Posted on Tuesday, February 15th, 2011 by Germain Lussier
Note: Though Sundance ended several weeks ago, /Film reader Thomas Oliver alerted us that a movie he produced, Kinyarwanda, won the World Cinema Audience Award at the festival. Since none of us got around to seeing it, we figured it was worth taking a slightly-belated look at. Here’s the review.
In the past decade, winners of the World Cinema Audience Award, Dramatic, at the Sundance Film Festival include An Education, Once, Brothers and Whale Rider. Kinyarwanda continues in their tradition of simple storytelling done with skill and emotion. Written and directed by Alrick Brown, the film weaves together several different stories during the 1994 Rwandan genocide that was most famously portrayed in the 2004 Oscar nominee Hotel Rwanda.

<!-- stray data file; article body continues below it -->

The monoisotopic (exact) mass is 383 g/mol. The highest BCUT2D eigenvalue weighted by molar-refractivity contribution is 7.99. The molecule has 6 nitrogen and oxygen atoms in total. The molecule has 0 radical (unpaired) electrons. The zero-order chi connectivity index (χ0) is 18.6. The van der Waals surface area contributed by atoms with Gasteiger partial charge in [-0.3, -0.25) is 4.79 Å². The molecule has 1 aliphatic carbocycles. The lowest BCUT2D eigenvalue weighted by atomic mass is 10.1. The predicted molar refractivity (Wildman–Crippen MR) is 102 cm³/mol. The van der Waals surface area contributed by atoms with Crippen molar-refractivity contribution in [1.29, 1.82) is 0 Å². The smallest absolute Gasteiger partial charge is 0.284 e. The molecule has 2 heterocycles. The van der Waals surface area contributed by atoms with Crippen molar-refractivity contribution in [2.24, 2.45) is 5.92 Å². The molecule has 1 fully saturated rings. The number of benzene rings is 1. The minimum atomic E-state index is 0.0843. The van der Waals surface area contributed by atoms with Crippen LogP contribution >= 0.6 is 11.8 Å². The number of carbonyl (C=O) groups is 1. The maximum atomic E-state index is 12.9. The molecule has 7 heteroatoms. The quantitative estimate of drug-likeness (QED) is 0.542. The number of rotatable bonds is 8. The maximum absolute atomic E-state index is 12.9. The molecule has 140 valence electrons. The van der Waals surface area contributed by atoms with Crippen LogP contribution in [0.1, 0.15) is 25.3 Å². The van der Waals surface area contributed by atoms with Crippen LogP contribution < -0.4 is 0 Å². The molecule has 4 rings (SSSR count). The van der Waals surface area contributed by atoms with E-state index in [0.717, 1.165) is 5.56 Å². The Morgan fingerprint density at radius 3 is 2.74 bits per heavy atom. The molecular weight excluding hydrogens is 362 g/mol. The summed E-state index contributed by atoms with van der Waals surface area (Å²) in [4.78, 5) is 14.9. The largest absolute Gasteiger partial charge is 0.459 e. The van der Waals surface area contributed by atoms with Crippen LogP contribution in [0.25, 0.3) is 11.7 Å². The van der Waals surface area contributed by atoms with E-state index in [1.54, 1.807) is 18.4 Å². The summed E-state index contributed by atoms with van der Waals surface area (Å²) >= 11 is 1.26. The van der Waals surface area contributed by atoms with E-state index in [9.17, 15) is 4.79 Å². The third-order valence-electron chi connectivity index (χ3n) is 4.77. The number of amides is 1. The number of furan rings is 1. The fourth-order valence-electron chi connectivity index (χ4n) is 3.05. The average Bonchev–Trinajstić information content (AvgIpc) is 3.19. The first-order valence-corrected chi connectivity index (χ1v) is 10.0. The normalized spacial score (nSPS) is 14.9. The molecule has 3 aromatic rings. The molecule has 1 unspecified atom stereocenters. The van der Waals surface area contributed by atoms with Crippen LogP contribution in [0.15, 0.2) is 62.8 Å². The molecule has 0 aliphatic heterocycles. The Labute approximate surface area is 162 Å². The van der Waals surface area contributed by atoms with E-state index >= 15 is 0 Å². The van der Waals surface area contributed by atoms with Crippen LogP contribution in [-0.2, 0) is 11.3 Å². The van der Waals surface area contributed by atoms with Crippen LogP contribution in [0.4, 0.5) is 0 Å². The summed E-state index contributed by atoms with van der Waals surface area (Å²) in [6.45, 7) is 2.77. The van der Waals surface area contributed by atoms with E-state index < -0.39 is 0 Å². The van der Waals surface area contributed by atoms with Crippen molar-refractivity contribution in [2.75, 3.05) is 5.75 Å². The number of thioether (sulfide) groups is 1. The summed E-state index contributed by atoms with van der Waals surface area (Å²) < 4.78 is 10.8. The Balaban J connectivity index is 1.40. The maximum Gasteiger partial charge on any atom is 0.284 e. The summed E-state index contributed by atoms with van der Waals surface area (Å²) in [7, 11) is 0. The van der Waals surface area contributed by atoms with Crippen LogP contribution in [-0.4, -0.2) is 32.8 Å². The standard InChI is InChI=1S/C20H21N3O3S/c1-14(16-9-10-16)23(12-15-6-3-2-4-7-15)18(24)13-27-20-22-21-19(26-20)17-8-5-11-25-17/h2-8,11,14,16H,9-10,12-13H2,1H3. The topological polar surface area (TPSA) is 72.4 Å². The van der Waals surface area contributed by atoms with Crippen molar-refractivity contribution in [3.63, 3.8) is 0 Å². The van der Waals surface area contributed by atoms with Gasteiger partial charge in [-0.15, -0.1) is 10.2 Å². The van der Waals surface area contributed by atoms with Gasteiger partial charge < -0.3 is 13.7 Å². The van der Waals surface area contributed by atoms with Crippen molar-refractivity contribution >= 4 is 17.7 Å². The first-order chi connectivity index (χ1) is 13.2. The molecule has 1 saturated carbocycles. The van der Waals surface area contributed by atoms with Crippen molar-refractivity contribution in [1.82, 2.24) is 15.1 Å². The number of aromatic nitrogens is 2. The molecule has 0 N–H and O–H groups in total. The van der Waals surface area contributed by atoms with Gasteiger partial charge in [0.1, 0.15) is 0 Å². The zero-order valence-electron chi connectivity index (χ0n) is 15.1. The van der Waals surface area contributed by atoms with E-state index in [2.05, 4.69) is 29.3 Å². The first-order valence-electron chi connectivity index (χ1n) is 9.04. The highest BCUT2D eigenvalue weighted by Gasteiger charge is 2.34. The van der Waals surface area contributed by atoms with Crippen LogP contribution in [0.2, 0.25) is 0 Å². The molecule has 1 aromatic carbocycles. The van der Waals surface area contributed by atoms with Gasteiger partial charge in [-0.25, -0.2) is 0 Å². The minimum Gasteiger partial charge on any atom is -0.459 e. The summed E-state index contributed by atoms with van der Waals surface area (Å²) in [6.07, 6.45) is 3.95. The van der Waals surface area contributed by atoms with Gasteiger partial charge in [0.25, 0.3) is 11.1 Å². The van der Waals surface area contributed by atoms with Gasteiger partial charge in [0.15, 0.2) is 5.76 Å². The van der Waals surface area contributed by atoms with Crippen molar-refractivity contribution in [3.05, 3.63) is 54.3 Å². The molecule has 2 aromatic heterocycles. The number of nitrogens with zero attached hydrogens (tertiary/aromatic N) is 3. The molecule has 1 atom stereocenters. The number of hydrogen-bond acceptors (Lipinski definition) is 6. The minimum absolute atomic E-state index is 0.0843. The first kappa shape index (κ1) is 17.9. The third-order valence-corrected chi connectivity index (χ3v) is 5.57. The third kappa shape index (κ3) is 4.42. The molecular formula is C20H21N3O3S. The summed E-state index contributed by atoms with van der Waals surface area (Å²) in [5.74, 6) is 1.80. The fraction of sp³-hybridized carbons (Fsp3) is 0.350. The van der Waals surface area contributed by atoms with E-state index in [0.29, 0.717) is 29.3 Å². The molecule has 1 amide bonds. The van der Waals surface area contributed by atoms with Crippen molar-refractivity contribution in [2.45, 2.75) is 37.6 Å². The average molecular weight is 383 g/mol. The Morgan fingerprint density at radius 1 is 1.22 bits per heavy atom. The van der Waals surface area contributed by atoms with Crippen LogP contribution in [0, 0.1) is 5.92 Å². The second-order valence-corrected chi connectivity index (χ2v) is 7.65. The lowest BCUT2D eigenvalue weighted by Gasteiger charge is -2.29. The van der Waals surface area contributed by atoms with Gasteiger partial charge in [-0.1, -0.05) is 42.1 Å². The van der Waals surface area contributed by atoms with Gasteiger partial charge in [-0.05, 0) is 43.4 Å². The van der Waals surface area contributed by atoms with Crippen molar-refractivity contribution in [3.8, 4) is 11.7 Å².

The difference here, though, is that Kinyarwanda feels much more personal and intimate. That’s also its biggest flaw. Brown concentrates so acutely on each character and the links between them, it’s easy to forget the enormity of the situation at hand. But maybe that’s what the film is about. Maybe it’s less about the horrors of genocide and more about the appreciation and heroism that can come out of it. Read More »